Nurse midwife ‘can’t imagine doing anything else’

As Advanced Practice Providers, nurse midwives play a crucial role in patient care

Marti Churchill, CNM, still remembers the first time she “caught” a baby. It was a bit of a surprise, as the baby was coming faster than the physician on call. But from day one, she was hooked, and nearly 2,100 babies later, the experience is still one that provides her with deep personal and professional satisfaction.

Churchill is one of our Advance Practice Providers, or APPs (advanced practice nurses, physician assistants, anesthesiologist assistants and radiologist assistants). These clinicians play an essential role in patient care.

Churchill began thinking about nursing during high school. In her senior year at Georgetown University School of Nursing, she worked next to midwives at a city clinic and fell in love with helping give birth to a new family.

“I love being able to support women through this incredible journey, seeing their transformation to becoming mothers and families. I feel honored to be a part of it.”

Churchill has had a rich career as a nurse-midwife in Pennsylvania, Washington and here at the UVM Medical Center. During her very busy days – and nights – she helps women through the birth process, provides prenatal care and prescribes medication. She also provides well-woman gynecological care.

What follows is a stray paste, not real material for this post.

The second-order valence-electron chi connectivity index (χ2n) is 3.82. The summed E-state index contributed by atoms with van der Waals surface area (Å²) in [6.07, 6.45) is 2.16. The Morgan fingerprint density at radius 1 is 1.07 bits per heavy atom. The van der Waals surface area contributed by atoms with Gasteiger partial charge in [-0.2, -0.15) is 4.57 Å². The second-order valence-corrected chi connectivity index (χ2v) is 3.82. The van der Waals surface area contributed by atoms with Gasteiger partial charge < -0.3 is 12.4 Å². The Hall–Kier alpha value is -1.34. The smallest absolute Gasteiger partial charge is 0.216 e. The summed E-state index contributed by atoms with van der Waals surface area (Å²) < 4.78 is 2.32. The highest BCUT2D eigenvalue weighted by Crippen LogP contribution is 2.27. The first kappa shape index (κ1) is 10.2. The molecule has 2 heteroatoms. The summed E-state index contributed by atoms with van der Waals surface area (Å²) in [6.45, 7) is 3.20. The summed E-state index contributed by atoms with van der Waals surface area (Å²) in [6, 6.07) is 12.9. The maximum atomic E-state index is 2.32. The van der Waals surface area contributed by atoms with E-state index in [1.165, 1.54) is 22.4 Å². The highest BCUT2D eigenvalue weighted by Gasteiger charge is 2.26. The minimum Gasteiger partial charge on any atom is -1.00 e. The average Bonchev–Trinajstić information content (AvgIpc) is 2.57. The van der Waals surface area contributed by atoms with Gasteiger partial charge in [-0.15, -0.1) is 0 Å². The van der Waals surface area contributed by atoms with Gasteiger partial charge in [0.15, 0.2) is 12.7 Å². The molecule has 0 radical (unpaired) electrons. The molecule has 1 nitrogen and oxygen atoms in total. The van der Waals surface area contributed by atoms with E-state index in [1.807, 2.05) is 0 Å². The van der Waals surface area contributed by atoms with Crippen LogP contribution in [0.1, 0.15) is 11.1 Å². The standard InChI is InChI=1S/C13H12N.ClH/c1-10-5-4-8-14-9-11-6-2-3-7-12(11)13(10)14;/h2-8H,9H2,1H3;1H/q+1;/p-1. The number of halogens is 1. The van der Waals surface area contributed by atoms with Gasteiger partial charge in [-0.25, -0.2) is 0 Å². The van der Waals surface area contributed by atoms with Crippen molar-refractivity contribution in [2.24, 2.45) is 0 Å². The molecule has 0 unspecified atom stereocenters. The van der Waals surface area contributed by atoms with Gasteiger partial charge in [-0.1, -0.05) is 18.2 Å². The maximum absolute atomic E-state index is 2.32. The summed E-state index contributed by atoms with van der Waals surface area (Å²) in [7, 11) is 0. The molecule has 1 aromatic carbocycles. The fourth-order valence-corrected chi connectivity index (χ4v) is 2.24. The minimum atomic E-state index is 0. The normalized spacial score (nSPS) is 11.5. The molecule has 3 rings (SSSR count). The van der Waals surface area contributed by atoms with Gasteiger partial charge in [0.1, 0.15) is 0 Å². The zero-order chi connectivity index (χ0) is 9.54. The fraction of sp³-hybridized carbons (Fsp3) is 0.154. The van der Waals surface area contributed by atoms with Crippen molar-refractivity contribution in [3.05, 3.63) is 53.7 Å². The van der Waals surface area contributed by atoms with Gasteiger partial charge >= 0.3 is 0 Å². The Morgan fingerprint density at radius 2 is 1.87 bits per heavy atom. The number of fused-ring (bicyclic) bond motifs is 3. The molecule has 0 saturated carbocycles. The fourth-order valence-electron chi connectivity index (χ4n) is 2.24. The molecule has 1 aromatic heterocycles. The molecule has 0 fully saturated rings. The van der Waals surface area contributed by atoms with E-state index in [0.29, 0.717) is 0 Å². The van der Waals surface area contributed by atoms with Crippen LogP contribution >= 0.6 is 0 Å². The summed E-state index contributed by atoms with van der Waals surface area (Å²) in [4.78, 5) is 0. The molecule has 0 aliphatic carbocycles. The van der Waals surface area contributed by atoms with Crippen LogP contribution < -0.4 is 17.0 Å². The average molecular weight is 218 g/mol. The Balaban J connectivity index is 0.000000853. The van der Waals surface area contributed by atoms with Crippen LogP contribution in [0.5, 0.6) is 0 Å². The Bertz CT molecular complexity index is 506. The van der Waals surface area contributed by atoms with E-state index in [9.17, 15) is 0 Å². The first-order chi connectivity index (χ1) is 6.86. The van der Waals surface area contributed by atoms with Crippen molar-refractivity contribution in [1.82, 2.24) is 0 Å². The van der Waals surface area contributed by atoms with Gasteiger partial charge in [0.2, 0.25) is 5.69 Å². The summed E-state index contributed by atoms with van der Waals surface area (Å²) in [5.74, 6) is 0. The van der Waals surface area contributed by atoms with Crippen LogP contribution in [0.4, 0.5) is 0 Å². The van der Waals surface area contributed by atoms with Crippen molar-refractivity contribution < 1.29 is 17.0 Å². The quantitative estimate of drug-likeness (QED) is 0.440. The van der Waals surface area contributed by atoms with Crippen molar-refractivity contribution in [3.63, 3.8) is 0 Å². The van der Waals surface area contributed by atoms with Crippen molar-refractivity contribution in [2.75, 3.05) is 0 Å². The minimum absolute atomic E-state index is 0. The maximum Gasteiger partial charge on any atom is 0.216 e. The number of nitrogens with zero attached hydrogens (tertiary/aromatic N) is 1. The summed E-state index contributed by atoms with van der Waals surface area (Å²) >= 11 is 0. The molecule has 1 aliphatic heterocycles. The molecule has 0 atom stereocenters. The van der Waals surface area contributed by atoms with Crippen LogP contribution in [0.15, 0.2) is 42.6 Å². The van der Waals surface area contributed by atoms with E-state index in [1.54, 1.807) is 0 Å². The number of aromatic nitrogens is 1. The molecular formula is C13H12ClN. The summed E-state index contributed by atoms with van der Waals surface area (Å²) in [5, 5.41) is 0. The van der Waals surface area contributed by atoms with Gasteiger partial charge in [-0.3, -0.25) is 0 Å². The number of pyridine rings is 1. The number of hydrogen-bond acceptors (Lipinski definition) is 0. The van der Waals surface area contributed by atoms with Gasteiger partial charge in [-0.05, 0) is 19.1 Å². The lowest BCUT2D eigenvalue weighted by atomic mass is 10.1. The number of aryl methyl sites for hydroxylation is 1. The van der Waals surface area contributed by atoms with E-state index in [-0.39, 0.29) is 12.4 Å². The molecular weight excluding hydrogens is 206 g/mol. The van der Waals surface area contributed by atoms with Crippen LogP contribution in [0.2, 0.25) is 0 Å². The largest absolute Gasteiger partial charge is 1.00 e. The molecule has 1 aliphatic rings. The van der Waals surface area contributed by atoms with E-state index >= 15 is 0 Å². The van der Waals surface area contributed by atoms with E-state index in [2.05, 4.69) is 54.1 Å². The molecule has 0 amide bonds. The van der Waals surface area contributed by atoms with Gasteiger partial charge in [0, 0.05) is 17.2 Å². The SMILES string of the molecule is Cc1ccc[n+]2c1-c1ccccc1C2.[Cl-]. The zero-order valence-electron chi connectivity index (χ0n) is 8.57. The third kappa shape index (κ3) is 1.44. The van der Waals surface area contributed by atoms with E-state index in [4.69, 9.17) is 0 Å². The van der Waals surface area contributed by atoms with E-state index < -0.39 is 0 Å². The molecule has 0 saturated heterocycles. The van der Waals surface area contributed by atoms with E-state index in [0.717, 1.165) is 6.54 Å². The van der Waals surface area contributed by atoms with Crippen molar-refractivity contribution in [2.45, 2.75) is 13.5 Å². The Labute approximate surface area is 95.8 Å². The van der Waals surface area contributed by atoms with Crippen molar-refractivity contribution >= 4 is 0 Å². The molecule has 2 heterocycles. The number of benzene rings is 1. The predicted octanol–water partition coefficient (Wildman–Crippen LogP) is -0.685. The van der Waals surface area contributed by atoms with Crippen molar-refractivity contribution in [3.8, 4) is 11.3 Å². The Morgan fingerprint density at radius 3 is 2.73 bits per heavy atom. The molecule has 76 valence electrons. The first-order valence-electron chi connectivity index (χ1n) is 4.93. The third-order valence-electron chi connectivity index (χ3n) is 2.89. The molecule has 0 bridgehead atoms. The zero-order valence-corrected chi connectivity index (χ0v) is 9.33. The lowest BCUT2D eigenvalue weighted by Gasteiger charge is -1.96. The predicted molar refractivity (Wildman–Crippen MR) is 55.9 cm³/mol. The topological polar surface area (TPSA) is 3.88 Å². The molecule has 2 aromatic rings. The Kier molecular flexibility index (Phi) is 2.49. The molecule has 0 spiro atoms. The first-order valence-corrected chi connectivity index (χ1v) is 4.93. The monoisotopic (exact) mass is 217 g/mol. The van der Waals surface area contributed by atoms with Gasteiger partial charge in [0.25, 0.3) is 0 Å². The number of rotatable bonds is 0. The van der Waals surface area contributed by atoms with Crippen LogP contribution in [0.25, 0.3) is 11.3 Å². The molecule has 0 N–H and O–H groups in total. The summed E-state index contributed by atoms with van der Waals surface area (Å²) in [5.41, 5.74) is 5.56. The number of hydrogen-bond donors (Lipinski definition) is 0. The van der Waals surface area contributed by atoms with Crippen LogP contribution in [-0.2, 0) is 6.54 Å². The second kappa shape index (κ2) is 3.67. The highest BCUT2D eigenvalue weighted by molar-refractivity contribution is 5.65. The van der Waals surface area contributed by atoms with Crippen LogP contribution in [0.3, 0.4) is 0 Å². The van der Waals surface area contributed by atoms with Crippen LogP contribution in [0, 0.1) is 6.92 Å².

She leads her fellow midwives in providing care across the spectrum. “It’s an amazing, cohesive team,” she says. “We are all united in our passion for supporting women during this incredible time in their lives.” One, Sandy Wood, CNM, is also a mental health nurse practitioner, offering patient and family members access to extra mental health support.

Churchill sees patients in the clinic one to two days a week and directs Midwifery Program operations. The team works collaboratively with physicians in the Women’s Health Care Service, easing the transfer of patients to a higher level of care when needed. Midwives also teach residents, nursing and medical students from The University of Vermont.

How she fits all this in is unclear, but she says she naps easily – and is driven by doing what she loves. “It’s a calling,” she says. “I can’t imagine doing anything else.”

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